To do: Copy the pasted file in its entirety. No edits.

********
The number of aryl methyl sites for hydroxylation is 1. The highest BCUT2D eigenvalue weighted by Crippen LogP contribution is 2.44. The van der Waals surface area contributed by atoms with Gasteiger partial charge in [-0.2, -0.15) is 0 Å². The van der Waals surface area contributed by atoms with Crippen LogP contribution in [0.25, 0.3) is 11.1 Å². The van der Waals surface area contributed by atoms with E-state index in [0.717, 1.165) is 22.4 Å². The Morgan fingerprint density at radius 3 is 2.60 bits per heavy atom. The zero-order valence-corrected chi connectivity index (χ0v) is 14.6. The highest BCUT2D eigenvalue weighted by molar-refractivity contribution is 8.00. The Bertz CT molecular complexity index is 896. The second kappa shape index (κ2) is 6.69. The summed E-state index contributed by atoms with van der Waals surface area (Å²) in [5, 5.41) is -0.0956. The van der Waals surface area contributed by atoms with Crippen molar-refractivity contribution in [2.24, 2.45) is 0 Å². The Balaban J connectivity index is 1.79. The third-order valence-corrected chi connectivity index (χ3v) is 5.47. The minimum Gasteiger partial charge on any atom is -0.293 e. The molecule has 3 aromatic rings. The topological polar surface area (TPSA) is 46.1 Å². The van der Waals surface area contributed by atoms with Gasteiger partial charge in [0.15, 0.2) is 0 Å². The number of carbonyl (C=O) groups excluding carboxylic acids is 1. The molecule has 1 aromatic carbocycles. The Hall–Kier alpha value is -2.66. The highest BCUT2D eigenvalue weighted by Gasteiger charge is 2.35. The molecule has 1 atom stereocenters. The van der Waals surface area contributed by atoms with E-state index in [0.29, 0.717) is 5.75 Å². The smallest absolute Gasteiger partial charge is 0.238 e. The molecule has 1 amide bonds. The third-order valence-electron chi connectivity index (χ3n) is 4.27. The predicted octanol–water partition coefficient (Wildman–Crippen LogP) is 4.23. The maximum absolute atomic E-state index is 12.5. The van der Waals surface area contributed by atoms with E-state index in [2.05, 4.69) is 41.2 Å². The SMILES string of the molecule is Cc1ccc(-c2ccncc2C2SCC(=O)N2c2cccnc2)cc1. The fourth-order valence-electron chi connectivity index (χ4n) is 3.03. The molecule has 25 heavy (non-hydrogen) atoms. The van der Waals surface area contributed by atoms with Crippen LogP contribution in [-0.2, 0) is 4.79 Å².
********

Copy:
The number of aryl methyl sites for hydroxylation is 1. The highest BCUT2D eigenvalue weighted by Crippen LogP contribution is 2.44. The van der Waals surface area contributed by atoms with Gasteiger partial charge in [-0.2, -0.15) is 0 Å². The van der Waals surface area contributed by atoms with Crippen LogP contribution in [0.25, 0.3) is 11.1 Å². The van der Waals surface area contributed by atoms with E-state index in [0.717, 1.165) is 22.4 Å². The Morgan fingerprint density at radius 3 is 2.60 bits per heavy atom. The zero-order valence-corrected chi connectivity index (χ0v) is 14.6. The highest BCUT2D eigenvalue weighted by molar-refractivity contribution is 8.00. The Bertz CT molecular complexity index is 896. The second kappa shape index (κ2) is 6.69. The summed E-state index contributed by atoms with van der Waals surface area (Å²) in [5, 5.41) is -0.0956. The van der Waals surface area contributed by atoms with Crippen molar-refractivity contribution in [2.24, 2.45) is 0 Å². The Balaban J connectivity index is 1.79. The third-order valence-corrected chi connectivity index (χ3v) is 5.47. The minimum Gasteiger partial charge on any atom is -0.293 e. The molecule has 3 aromatic rings. The topological polar surface area (TPSA) is 46.1 Å². The van der Waals surface area contributed by atoms with Gasteiger partial charge in [0.15, 0.2) is 0 Å². The number of carbonyl (C=O) groups excluding carboxylic acids is 1. The molecule has 1 aromatic carbocycles. The Hall–Kier alpha value is -2.66. The highest BCUT2D eigenvalue weighted by Gasteiger charge is 2.35. The molecule has 1 atom stereocenters. The van der Waals surface area contributed by atoms with E-state index in [0.29, 0.717) is 5.75 Å². The smallest absolute Gasteiger partial charge is 0.238 e. The molecule has 1 amide bonds. The third-order valence-electron chi connectivity index (χ3n) is 4.27. The predicted octanol–water partition coefficient (Wildman–Crippen LogP) is 4.23. The maximum absolute atomic E-state index is 12.5. The van der Waals surface area contributed by atoms with E-state index in [2.05, 4.69) is 41.2 Å². The SMILES string of the molecule is Cc1ccc(-c2ccncc2C2SCC(=O)N2c2cccnc2)cc1. The fourth-order valence-electron chi connectivity index (χ4n) is 3.03. The molecule has 25 heavy (non-hydrogen) atoms. The van der Waals surface area contributed by atoms with Crippen LogP contribution in [-0.2, 0) is 4.79 Å².